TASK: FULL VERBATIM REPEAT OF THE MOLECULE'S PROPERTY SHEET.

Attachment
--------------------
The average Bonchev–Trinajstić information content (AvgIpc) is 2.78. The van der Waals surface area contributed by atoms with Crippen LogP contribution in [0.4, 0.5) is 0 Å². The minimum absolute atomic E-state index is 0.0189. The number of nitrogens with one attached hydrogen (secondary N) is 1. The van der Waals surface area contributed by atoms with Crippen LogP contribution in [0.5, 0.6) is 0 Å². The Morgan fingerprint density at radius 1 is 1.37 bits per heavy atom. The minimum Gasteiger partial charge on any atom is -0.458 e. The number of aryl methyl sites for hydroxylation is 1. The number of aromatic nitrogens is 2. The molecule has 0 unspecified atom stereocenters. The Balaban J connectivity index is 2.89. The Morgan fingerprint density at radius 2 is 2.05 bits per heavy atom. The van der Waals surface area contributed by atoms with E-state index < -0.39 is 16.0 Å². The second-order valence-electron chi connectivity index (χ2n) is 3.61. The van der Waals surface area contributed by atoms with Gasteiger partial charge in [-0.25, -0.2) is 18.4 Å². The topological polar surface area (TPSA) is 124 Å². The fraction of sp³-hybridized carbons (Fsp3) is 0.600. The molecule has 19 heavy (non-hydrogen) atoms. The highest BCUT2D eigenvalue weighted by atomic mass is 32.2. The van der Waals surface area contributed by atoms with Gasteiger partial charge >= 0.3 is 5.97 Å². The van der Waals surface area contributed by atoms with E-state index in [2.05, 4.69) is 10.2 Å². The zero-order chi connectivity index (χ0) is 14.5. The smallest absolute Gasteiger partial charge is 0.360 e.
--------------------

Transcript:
The average Bonchev–Trinajstić information content (AvgIpc) is 2.78. The van der Waals surface area contributed by atoms with Crippen LogP contribution in [0.4, 0.5) is 0 Å². The minimum absolute atomic E-state index is 0.0189. The number of nitrogens with one attached hydrogen (secondary N) is 1. The van der Waals surface area contributed by atoms with Crippen LogP contribution in [0.5, 0.6) is 0 Å². The Morgan fingerprint density at radius 1 is 1.37 bits per heavy atom. The minimum Gasteiger partial charge on any atom is -0.458 e. The number of aryl methyl sites for hydroxylation is 1. The number of aromatic nitrogens is 2. The molecule has 0 unspecified atom stereocenters. The Balaban J connectivity index is 2.89. The Morgan fingerprint density at radius 2 is 2.05 bits per heavy atom. The van der Waals surface area contributed by atoms with E-state index < -0.39 is 16.0 Å². The second-order valence-electron chi connectivity index (χ2n) is 3.61. The van der Waals surface area contributed by atoms with Gasteiger partial charge in [-0.25, -0.2) is 18.4 Å². The topological polar surface area (TPSA) is 124 Å². The fraction of sp³-hybridized carbons (Fsp3) is 0.600. The molecule has 19 heavy (non-hydrogen) atoms. The highest BCUT2D eigenvalue weighted by atomic mass is 32.2. The van der Waals surface area contributed by atoms with Gasteiger partial charge >= 0.3 is 5.97 Å². The van der Waals surface area contributed by atoms with E-state index in [2.05, 4.69) is 10.2 Å². The zero-order chi connectivity index (χ0) is 14.5. The smallest absolute Gasteiger partial charge is 0.360 e.